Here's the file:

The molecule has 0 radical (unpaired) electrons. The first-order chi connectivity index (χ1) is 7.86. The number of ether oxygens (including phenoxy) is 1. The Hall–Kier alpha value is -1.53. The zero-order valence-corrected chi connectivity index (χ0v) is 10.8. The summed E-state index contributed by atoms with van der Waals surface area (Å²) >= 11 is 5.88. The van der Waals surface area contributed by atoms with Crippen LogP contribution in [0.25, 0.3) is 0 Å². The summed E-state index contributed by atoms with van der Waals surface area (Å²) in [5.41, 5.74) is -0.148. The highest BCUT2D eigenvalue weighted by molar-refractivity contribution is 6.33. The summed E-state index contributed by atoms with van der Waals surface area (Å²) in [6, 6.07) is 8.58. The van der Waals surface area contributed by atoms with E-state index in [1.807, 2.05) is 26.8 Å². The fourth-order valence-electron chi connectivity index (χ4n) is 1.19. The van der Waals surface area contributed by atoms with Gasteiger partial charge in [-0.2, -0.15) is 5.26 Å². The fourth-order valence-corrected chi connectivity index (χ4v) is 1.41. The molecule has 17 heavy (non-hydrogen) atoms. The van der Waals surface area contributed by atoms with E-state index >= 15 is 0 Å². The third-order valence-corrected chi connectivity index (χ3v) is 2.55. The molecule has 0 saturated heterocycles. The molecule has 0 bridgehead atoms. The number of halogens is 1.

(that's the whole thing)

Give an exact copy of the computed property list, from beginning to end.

The molecule has 0 radical (unpaired) electrons. The first-order chi connectivity index (χ1) is 7.86. The number of ether oxygens (including phenoxy) is 1. The Hall–Kier alpha value is -1.53. The zero-order valence-corrected chi connectivity index (χ0v) is 10.8. The summed E-state index contributed by atoms with van der Waals surface area (Å²) >= 11 is 5.88. The van der Waals surface area contributed by atoms with Crippen LogP contribution in [0.25, 0.3) is 0 Å². The summed E-state index contributed by atoms with van der Waals surface area (Å²) in [5.41, 5.74) is -0.148. The highest BCUT2D eigenvalue weighted by molar-refractivity contribution is 6.33. The summed E-state index contributed by atoms with van der Waals surface area (Å²) in [6, 6.07) is 8.58. The van der Waals surface area contributed by atoms with E-state index in [1.807, 2.05) is 26.8 Å². The fourth-order valence-electron chi connectivity index (χ4n) is 1.19. The van der Waals surface area contributed by atoms with Gasteiger partial charge in [-0.2, -0.15) is 5.26 Å². The fourth-order valence-corrected chi connectivity index (χ4v) is 1.41. The molecule has 17 heavy (non-hydrogen) atoms. The van der Waals surface area contributed by atoms with E-state index >= 15 is 0 Å². The third-order valence-corrected chi connectivity index (χ3v) is 2.55. The molecule has 0 saturated heterocycles. The molecule has 0 bridgehead atoms. The number of halogens is 1.